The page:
5G Phones Will Be Here Long Before 5G Streaming is Available
It’s hard to believe, but it was almost 25 years ago the big news at CES was HD TV sets. Nearly everyone was showing Kevin Costner in Waterworld and attendees marveled at the beauty and clarity of every ripple in the water.
This year, it was big (huge, even) fantastic 4K HDR TVs with just enough 8K sets thrown in to make things interesting…for tomorrow.
But at this year’s CES, it seemed to be all about Qualcomm’s December unveiling of their Snapdragon 855, the first commercial 5G mobile platform that will enable commercial 5G networks to usher in “a Decade of Multi-Gigabit 5G Connectivity.”
They’re right…it could take a decade.
After the HD TV CES announcements, we visited a number of friends’ homes after the bowl game as they bragged about their big, new, beautiful HD sets.
We asked them if they were getting HD quality and how they liked it.
Six out of 10 turned their sets on and pointed to the text on the screen “HD ready” and were happy.
The problem was they neglected to buy the HD tuner, so they were getting the same old stuff. But it wasn’t long before “Full HD” sets were available. Over time, they got bigger and better and better.
Folks upgraded again…and again…and
So, did studios, stations, production/distribution organizations around the globe.
To put it in M&E terms, it focused on the two key budget issues – time, money.
So will 5G!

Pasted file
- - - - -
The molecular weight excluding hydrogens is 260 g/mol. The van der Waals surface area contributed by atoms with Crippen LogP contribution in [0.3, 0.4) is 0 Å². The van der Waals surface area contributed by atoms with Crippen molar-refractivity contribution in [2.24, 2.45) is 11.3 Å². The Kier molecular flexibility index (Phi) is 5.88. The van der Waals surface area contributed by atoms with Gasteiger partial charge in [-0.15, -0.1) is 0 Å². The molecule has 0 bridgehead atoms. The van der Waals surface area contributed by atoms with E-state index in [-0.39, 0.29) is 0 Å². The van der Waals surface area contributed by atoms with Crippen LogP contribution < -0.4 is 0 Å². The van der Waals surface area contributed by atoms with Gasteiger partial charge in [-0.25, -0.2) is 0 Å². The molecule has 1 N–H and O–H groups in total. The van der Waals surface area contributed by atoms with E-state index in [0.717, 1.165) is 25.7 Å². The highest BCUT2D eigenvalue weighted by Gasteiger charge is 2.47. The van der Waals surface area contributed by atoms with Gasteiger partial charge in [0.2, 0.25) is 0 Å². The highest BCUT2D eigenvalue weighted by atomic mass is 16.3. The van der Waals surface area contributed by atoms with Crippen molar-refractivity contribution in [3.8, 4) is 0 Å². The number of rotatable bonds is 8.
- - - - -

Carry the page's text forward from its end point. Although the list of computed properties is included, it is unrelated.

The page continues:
We get it, honest.
It’s all about you but a lot of heavy lifting, heavy investing has to be done before you BAM! get your beautiful content on your screen whenever, wherever.
You want it…you need it…you deserve it!
Well, you may get blistering 5G service in your neighborhood mid-next year; but if you go to the desert, the mountains, across the county line, another country. Probably not!
Fly By – While major urban centers bask in abundant internet and wireless communications capacity, there are towns and regions around the globe that have minimal to no service.
The world just doesn’t have ubiquitous high-speed connectivity.Your Speed May Vary – The communications industry will have to make extensive investments in infrastructure upgrades before reliable, uninterrupted 5G streaming, autonomous transportation and smart cities will be available.
Slightly more than 51 percent of the people on the planet have internet connectivity and many areas have only 56Kbps (dial-up). Many countries have little to no cellphone service, let alone 4G/LTE service. Twelve countries have only sparse cellphone service.
In the U.S., the FCC (Federal Communications Commission) estimates 162.9M people don’t use broadband internet and that it isn’t even available to 24.7M folks.
Microsoft wants to address these basic needs with stuff they call “super Wi-Fi,” a mix of new/old technology.